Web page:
{¶6} On the morning that Baby died, Defendant was interviewed by DetectiveRoybal at the department's main office about Baby's death. A video recording of a portion of the interview was admitted into evidence and played for the jury at trial. In the video, Defendant began by explaining that Baby's mother, Pauline, had left with a friend at about 8:00 p.m. to go to the store. After Pauline left, Defendant went out to the shed to work until 9:30 or 10:00 p.m., while B.G. and the other kids watched a movie and kept an eye on Baby. When Defendant came back inside, he gave Baby a bottle, and she "drank about half." Defendant burped her and thought that "she was good."

         {¶7} Defendant explained that next, he changed his clothes and laid down on the bed to rest beside Baby, who was in her bassinet. Suddenly, he looked over and saw that Baby was choking and that her eyes were rolling back. Defendant was frightened that Baby was not breathing and was in danger, so he patted her on the chest and stuck his fingers in her mouth. When that did not help, he started panicking and calling to his daughter, B.G. He took off Baby's clothes and ran out to the kitchen and asked B.G., "What do I do?" B.G. nearly fainted when she saw Baby. Defendant asked B.G. to get some ice to rub on Baby's body, and when Baby did not respond, he panicked and bit Baby hard enough to make her bleed on her lip and cheek. Defendant described rubbing a "little alcohol pad" under Baby's nose, blowing in her mouth, and rubbing perfume on her face, all in an attempt to revive her. He also said that he had hit Baby hard on the chest and slapped her back and forth across the face. Defendant saw that Baby was bleeding from her mouth, and he kept asking B.G., "What do I do?" B.G. responded that Baby was dead. Defendant eventually wrapped Baby in a blanket and took her body outside and sat with her underneath the porch for "like three hours, " until Pauline came home.

         {¶8} Later in the interview, Defendant said that he had taken Baby into the shower at one point to put water on her, that he had slipped, and that she may have hit the back of her head. And after some prompting by Detective Roybal about why Baby had been bleeding from her vagina, Defendant said that he had poked olive oil inside her butt with his finger because she had been constipated. Defendant also used a doll, at Detective Roybal's request, to demonstrate how he had hit Baby on the chest and stomach and had poked inside her butt, "one or two" times. At another point in the interview, Defendant admitted to smoking methamphetamine daily, including "a few tokes" that afternoon, but he claimed that he did not feel high at the time of Baby's death. Defendant also explained that he did not seek help from his brother-in-law or call for help because he was "panicked" and "scared."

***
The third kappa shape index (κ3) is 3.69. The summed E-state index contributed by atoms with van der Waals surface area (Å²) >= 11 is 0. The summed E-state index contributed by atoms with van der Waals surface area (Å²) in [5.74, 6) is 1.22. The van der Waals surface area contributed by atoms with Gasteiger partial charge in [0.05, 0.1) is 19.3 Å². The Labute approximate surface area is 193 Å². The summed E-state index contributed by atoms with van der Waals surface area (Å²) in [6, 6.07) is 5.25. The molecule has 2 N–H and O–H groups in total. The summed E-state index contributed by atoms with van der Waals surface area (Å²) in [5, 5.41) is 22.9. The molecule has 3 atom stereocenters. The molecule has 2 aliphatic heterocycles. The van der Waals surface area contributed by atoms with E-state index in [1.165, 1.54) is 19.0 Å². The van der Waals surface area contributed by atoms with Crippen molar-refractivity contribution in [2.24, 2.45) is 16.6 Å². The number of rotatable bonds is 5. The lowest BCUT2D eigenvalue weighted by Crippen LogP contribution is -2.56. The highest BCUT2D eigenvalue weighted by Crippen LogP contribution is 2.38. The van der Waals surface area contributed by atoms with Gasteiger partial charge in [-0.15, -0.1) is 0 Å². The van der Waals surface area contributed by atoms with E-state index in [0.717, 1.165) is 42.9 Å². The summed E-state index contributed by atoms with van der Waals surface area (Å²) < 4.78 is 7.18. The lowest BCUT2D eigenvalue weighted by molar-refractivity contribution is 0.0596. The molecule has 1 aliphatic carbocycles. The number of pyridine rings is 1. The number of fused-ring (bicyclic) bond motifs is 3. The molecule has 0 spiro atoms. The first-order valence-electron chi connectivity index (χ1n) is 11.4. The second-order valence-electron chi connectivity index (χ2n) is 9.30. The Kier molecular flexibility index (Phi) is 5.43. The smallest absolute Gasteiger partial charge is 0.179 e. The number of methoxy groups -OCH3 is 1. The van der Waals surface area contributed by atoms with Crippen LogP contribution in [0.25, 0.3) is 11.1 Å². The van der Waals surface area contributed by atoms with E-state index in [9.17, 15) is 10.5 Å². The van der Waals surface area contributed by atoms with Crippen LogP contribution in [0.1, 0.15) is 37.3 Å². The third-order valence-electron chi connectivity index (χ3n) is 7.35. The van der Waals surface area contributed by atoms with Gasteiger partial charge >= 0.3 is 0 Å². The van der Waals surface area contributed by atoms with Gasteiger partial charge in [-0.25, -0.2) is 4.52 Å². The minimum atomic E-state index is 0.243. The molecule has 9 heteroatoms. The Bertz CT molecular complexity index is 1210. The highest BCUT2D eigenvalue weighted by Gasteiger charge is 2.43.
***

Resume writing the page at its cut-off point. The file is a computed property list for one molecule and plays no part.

{¶9} Defendant was indicted on numerous charges related to the death, abuse, and sexual assault of Baby and the abuse of B.G. and her two younger siblings who were present on the night that Baby died. At the conclusion of Defendant's trial, the jury was instructed on four theories of child abuse resulting in Baby's death, two counts of aggravated CSP of Baby, six theories of child abuse resulting in great bodily harm to Baby, and three theories of child abuse not resulting in death or great bodily harm to B.G. The jury acquitted Defendant of child abuse resulting in great bodily harm to Baby and convicted him of all of the remaining offenses. The district court entered judgment and sentence on each of Defendant's convictions and, by ordering some of the sentences to run concurrently and others consecutively, sentenced Defendant to two consecutive terms of life imprisonment followed by three years of imprisonment for the abuse of B.G. Defendant appealed. We exercise jurisdiction under Article VI, Section 2 of the New Mexico Constitution and Rule 12-102(A)(1) NMRA.


         {¶10} Defendant argues that there were three errors on appeal: (1) his convictions are not supported by sufficient evidence, (2) his statements to police were involuntary and should not have been admitted at trial, and (3) the district court abused its discretion by admitting photographs of Baby's body and injuries that prejudiced his defense. We address these arguments in turn.

         A. Defendant's Convictions Were Supported by Sufficient Evidence

         {¶11} We begin with Defendant's challenge to the sufficiency of the evidence to support his convictions for child abuse of B.G. because it poses the closest question in this appeal. We then address his other ...